There is no doubt that 2019 has seen a further significant shift underway in the technological transition in the automotive industry from internal combustion engine technology to electrification. This shift is both in terms of production but also consumer attitude and perception that we are moving in this direction. Tony Harper, Faraday Battery Challenge Director, UK Research and Innovation

Structure of the MEB battery

We all know how important the automotive industry is to the UK, and how it is imperative to support the industry through the disruption caused by electrification. We need to drive hard now and invest heavily in the research, development and scale up activities to ensure the battery industry in the UK thrives.

In fact, a recent study by the Faraday Institution and produced with McKinsey Energy Insights and the University of Oxford predicts that by 2040 there will be demand for 8 gigafactories in the UK. But let’s think of things in a different way. In 2025 – a timescale over which many of us will have bought our next car – the report predicts the annual number of new EVs purchased to be approximately 750,000 cars. That’s 750,000 individual or family purchasing decisions.

One customer at a time It is imperative that we as an industry don’t forget that demand for EVs will be driven one consumer at a time. We need to examine the perceived barriers to EV adoption – whether we in the industry believe they are real or not.

To take one example, a recent Auto- Trader study report quotes 99.3% of all journeys made in the UK are with the average range of EVs. Yet the public worries about range.

Further, the gap between public perceptions and commonly held views of the industry may be increasing. There are a multitude of reasons – and surveys – on why individuals don’t buy EVs. But time and again common reasons quoted are: cost, range and charge points. These must be addressed.

The good news is that the Faraday Battery Challenge is addressing both technical and public concerns through our research agenda. The Challenge has a huge role to play in developing batteries that cost less, and can support longer EV range, but also increasingly playing a larger role in correcting misinformation and changing perceptions.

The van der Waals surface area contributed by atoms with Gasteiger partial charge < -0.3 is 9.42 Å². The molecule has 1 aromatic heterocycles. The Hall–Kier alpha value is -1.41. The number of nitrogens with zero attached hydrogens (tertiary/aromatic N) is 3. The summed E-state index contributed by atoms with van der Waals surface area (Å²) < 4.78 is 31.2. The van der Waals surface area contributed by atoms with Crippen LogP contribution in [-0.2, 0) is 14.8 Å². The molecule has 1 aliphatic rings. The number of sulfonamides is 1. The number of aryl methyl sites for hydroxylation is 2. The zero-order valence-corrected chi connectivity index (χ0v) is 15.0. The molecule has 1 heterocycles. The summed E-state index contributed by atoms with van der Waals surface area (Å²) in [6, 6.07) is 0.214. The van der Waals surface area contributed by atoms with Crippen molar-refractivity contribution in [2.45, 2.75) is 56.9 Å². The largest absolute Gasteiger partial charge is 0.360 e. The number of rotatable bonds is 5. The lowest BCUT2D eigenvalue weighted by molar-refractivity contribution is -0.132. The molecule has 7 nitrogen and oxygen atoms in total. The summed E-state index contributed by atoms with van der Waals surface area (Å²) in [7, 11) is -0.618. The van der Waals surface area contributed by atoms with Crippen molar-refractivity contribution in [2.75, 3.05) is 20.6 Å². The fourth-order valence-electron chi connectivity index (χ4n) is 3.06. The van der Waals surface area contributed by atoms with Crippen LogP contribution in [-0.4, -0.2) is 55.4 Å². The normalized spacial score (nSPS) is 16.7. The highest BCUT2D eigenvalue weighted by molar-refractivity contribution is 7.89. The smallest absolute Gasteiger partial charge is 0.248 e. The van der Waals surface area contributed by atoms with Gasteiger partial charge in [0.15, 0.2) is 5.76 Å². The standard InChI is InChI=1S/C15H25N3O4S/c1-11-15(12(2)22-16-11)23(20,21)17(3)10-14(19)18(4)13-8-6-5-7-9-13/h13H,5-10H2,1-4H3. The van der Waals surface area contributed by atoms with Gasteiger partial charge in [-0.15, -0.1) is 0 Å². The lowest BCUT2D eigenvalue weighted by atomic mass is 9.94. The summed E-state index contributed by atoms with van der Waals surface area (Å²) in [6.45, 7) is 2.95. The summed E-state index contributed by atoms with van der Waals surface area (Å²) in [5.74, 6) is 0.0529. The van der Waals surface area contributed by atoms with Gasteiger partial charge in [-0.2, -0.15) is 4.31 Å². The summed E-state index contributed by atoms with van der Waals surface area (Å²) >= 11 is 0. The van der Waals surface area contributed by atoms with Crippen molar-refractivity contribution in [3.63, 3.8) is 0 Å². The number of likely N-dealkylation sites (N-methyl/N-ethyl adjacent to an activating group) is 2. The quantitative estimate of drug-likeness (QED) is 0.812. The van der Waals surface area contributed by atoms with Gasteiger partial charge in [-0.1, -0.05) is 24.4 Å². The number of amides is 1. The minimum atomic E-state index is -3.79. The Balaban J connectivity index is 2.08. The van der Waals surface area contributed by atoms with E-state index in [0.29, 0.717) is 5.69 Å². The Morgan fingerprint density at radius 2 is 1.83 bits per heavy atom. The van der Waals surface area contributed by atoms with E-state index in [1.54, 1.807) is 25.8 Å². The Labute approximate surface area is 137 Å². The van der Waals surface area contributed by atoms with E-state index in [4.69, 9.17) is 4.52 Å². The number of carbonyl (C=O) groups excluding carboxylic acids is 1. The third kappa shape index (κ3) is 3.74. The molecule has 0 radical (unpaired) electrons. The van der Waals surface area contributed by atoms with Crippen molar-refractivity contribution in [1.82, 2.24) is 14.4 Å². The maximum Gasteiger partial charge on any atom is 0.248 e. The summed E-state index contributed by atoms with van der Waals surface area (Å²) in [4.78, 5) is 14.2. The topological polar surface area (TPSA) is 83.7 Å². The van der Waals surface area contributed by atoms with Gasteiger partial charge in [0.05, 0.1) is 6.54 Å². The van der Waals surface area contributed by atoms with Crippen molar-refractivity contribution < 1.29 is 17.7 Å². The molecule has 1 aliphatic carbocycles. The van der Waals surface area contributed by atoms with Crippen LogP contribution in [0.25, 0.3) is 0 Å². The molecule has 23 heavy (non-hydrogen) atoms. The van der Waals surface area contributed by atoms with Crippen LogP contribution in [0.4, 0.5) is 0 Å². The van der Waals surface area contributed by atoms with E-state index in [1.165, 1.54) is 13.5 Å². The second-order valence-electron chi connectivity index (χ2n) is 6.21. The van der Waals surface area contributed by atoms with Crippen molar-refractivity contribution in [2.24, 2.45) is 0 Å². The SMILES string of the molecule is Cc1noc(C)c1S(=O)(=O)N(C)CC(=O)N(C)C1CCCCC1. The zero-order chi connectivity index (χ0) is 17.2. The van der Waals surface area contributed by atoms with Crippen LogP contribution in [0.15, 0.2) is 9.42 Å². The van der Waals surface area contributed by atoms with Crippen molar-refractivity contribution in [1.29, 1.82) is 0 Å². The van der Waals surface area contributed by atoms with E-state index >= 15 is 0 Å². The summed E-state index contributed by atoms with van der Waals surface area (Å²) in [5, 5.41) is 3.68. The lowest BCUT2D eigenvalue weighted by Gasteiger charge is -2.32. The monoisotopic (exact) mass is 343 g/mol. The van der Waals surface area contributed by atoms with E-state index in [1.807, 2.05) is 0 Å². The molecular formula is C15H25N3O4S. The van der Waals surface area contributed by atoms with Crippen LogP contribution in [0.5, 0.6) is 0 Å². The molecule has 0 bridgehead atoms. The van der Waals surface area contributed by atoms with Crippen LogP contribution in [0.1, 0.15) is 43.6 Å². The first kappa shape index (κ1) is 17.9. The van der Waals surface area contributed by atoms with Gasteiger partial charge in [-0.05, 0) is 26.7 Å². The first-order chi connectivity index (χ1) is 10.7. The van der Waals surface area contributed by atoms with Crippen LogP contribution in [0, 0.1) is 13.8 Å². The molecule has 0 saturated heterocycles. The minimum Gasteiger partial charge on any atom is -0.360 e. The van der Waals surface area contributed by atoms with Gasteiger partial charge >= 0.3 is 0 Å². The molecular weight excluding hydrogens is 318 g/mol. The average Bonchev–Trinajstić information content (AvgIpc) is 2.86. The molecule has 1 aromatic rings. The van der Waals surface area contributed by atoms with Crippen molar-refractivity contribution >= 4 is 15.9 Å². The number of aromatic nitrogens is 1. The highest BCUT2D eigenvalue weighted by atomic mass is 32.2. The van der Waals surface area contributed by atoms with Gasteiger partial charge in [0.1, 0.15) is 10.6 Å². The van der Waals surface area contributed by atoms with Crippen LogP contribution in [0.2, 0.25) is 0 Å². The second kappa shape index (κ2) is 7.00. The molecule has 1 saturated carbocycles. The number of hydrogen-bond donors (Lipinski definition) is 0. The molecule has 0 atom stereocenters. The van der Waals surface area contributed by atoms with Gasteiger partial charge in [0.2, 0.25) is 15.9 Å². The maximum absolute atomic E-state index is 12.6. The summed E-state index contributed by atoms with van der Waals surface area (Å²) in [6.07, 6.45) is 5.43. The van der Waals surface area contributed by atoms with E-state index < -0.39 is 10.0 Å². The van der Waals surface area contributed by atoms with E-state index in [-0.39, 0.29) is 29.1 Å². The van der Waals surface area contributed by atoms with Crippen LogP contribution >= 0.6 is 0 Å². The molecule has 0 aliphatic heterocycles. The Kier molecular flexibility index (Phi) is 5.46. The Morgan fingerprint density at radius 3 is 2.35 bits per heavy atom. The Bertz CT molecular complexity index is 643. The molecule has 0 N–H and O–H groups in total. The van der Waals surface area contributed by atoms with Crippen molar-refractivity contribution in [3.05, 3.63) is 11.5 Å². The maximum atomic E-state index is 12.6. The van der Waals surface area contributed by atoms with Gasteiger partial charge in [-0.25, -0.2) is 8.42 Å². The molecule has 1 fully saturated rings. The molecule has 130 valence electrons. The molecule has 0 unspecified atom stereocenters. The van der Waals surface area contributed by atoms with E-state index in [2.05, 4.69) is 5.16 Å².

The Faraday Battery Challenge is structured around the following three strands of work:

  • Fundamental research from the Faraday Institution
  • Innovation -Collaborative R&D projects, co-funded with industry
  • Scale up – UK Battery Industrialisation Centre – UKBIC

Fundamental research takes time but already after 16 months Faraday Institution funding has resulted in: two patent disclosures, with one to follow and another three or four in the pipeline; fellowship funding to three potential commercial spin outs; over 40 scientific publications – several in top tier journals and multiple industrial collaborations.

And in September the Faraday Institution has selected its new five project consortia in four research areas that it will fund to the tune of up to £55m.

All of these projects will conduct application- inspired research to make step changes in the understanding of battery chemistries, systems and manufacturing methods.

Collaborative research and development projects

Through the Faraday Battery Challenge UK businesses can access grants for feasibility studies and collaborative research and innovation projects that develop new and improved battery technologies that are more cost effective.

Projects to get funding so far include improving battery lifespan and range and the reuse, remanufacture and recycle of batteries at their end-of-life.

The figures on collaborative R&D are impressive – £114 million invested through government and industry funding in 62 projects.

The UK Battery Industrialisation Centre is set to open in 2020 in Coventry. UKBIC will offer industry, via open access, the opportunity to scale up and commercialise advanced technologies central to the development and manufacture of batteries, initially for the automotive sector but with wider application.

The UK Battery Industrialisation Centre is set to open in 2020.

This means, it will be working to perfect production of the next generation of battery systems across electrode, cell, module and pack levels to allow companies to move to full scale, high volume battery manufacturing (i.e. ‘Gigafactories’) and high volume electric vehicle production as subsequent investments.